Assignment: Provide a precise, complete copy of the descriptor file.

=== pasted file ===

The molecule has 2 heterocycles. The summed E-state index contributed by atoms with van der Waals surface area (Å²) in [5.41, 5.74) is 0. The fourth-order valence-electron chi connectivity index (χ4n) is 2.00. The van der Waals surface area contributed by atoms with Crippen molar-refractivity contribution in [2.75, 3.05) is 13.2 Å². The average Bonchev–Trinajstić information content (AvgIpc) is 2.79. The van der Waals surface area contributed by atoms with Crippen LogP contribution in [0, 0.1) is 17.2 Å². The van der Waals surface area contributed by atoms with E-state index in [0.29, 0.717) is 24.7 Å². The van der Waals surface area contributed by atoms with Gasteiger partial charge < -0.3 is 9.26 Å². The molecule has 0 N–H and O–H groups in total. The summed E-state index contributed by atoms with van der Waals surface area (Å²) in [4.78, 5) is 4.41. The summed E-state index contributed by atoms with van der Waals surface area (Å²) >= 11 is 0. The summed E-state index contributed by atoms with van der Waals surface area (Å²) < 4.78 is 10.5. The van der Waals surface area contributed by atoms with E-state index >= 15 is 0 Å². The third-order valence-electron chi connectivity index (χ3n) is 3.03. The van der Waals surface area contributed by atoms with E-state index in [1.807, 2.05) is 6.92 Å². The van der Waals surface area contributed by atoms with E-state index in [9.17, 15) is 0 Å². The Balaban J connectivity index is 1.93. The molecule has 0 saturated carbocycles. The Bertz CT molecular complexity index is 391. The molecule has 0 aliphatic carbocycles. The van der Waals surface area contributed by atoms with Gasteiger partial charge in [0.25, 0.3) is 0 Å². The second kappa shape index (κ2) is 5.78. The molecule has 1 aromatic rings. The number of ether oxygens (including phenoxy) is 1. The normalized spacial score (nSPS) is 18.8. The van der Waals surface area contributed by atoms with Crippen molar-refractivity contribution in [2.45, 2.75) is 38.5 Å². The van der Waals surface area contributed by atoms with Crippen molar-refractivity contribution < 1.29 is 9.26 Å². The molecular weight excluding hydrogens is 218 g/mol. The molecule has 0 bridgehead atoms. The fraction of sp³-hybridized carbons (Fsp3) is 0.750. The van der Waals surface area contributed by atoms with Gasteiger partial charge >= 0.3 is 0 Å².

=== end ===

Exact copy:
The molecule has 2 heterocycles. The summed E-state index contributed by atoms with van der Waals surface area (Å²) in [5.41, 5.74) is 0. The fourth-order valence-electron chi connectivity index (χ4n) is 2.00. The van der Waals surface area contributed by atoms with Crippen molar-refractivity contribution in [2.75, 3.05) is 13.2 Å². The average Bonchev–Trinajstić information content (AvgIpc) is 2.79. The van der Waals surface area contributed by atoms with Crippen LogP contribution in [0, 0.1) is 17.2 Å². The van der Waals surface area contributed by atoms with E-state index in [0.29, 0.717) is 24.7 Å². The van der Waals surface area contributed by atoms with Gasteiger partial charge < -0.3 is 9.26 Å². The molecule has 0 N–H and O–H groups in total. The summed E-state index contributed by atoms with van der Waals surface area (Å²) in [4.78, 5) is 4.41. The summed E-state index contributed by atoms with van der Waals surface area (Å²) >= 11 is 0. The summed E-state index contributed by atoms with van der Waals surface area (Å²) < 4.78 is 10.5. The van der Waals surface area contributed by atoms with E-state index >= 15 is 0 Å². The third-order valence-electron chi connectivity index (χ3n) is 3.03. The van der Waals surface area contributed by atoms with E-state index in [1.807, 2.05) is 6.92 Å². The van der Waals surface area contributed by atoms with E-state index in [9.17, 15) is 0 Å². The Balaban J connectivity index is 1.93. The molecule has 0 saturated carbocycles. The Bertz CT molecular complexity index is 391. The molecule has 0 aliphatic carbocycles. The van der Waals surface area contributed by atoms with Gasteiger partial charge in [0.25, 0.3) is 0 Å². The second kappa shape index (κ2) is 5.78. The molecule has 1 aromatic rings. The number of ether oxygens (including phenoxy) is 1. The normalized spacial score (nSPS) is 18.8. The van der Waals surface area contributed by atoms with Crippen molar-refractivity contribution in [2.45, 2.75) is 38.5 Å². The van der Waals surface area contributed by atoms with Crippen molar-refractivity contribution < 1.29 is 9.26 Å². The molecular weight excluding hydrogens is 218 g/mol. The molecule has 0 bridgehead atoms. The fraction of sp³-hybridized carbons (Fsp3) is 0.750. The van der Waals surface area contributed by atoms with Gasteiger partial charge >= 0.3 is 0 Å².